joblowme

New member
lol what i meant was that i tookt the erase head out of a similar unit and put it into mine. i didnt just completely remove it and leave it like that. and the erase head that i replaced it with looked exactly like the broken one. they might be different some i guess but it erases and records
but is does have weird playback issues. the recordings them self sound fine though. it just get super fucking loud when i play it back. blows your fucking ear drums out
 
Most likely the play gain or record setting is all goofed up. A broken solder joint in a op amp feedback circuit can cause the gain to go up to 20,000 when it might have been designed for 100. Portable devices are made for profit and all of the Japanese wave solder manufactuing is sub grade solder joint wise. Add to this these are portable which means they get dropped and bounced around- most the solder joints in the unit will not take that for long. If you study the gain structure of an op amp circuit the Rf as in feedback resistor kind of programs the gain on the op amp circuit along with the Ri input resistor. If a join cracks and allows a 2K resistor to go to infinity then watch out on the gain. Just saying this is one possibility as transistor circuit will not do this they just stop working or gain goes down.
 

joblowme

New member
Most likely the play gain or record setting is all goofed up. A broken solder joint in a op amp feedback circuit can cause the gain to go up to 20,000 when it might have been designed for 100. Portable devices are made for profit and all of the Japanese wave solder manufactuing is sub grade solder joint wise. Add to this these are portable which means they get dropped and bounced around- most the solder joints in the unit will not take that for long. If you study the gain structure of an op amp circuit the Rf as in feedback resistor kind of programs the gain on the op amp circuit along with the Ri input resistor. If a join cracks and allows a 2K resistor to go to infinity then watch out on the gain. Just saying this is one possibility as transistor circuit will not do this they just stop working or gain goes down.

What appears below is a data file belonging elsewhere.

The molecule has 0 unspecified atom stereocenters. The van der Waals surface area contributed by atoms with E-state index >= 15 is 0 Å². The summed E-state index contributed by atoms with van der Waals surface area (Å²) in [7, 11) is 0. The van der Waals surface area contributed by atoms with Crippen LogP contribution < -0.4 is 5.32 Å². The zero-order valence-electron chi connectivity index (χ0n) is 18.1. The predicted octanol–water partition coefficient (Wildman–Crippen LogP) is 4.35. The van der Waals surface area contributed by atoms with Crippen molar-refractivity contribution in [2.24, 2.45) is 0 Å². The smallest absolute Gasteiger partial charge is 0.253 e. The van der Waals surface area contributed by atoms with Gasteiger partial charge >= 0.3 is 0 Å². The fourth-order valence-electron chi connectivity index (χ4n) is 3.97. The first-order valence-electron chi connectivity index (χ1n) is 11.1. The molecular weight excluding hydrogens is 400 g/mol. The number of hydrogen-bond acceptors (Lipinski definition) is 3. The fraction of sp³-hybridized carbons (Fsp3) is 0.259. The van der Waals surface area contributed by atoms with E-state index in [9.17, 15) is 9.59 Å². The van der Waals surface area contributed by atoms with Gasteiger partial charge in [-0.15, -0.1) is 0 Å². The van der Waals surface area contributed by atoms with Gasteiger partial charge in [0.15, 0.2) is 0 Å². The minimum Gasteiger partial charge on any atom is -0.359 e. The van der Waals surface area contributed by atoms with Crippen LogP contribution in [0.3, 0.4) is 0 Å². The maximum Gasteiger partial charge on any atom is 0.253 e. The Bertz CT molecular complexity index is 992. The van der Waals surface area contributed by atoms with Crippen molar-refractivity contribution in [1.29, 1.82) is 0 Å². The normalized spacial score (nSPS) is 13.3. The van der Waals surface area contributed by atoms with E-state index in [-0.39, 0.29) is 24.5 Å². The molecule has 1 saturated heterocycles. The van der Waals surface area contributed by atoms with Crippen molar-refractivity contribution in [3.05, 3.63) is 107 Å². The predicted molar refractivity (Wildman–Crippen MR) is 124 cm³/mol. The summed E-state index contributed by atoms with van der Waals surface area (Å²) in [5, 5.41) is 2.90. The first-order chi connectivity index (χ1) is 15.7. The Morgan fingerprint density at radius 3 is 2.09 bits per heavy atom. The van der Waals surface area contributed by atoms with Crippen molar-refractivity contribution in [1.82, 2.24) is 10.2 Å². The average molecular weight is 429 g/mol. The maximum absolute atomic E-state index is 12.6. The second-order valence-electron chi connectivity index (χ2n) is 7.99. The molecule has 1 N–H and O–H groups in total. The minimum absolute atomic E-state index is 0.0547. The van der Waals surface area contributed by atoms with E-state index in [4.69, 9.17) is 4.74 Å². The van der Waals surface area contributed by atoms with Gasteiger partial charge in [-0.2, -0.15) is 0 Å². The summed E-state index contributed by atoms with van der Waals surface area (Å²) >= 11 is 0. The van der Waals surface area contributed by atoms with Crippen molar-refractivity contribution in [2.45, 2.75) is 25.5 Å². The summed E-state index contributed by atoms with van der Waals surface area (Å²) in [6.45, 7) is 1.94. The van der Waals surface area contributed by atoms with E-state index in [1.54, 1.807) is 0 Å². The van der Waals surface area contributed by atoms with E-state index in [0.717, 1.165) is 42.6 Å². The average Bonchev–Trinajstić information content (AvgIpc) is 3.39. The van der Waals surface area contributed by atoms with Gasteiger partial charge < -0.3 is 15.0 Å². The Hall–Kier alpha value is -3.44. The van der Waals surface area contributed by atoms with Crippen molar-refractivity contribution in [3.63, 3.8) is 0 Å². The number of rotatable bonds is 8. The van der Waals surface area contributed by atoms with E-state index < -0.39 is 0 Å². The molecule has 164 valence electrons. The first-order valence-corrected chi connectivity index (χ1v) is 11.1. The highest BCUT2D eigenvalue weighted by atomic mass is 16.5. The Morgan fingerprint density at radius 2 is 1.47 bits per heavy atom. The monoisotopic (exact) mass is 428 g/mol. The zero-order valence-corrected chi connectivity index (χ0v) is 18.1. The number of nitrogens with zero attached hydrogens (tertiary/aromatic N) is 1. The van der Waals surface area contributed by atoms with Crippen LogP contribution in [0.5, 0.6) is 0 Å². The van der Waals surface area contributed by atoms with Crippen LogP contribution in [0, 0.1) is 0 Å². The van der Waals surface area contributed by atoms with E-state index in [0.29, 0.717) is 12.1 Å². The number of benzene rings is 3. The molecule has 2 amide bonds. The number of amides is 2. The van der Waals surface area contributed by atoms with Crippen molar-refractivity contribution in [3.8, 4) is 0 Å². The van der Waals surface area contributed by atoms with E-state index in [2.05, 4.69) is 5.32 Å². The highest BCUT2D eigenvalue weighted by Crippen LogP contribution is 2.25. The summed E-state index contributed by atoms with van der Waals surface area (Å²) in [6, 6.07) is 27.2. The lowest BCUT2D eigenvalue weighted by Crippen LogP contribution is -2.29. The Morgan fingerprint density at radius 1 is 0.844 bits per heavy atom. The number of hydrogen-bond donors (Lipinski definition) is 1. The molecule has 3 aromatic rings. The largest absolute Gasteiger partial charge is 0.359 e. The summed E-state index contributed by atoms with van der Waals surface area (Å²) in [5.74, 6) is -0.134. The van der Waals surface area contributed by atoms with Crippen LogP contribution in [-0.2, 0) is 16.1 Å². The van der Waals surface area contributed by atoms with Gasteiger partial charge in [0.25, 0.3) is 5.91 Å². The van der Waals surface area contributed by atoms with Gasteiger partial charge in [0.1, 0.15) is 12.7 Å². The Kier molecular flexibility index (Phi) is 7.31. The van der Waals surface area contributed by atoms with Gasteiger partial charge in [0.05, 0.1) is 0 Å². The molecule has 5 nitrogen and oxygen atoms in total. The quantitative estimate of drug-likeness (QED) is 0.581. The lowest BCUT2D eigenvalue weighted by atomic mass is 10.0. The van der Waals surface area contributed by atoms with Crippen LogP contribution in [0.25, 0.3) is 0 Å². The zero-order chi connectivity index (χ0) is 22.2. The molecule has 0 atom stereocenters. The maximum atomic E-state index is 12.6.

If the gain was boosted to that extreme wouldn't everything be fairly distorted. Casue the recordings them self actually sound pretty damn good for a cassette its just very very loud on playback
 
So what did you find? Usually the play function is checked and if that is good then the mixer levels and then record levels. If the input levels seem correct then it could be record levels. Maybe someone adjusted the deck for some of the NAC chrome tape that had a 5-6 dB lower output. I had one deck I adjusted to XL II here and then when he said I use that NAC 799 when I tried to calibrate the deck to that the record levels would not even go up to 0 Vu. I advised him to get rid of the 799 and use the Maxell XL II as it was designed for or the SA or SAX. The best Chrome tape made came from TDK and was HDX which was a low metal variant.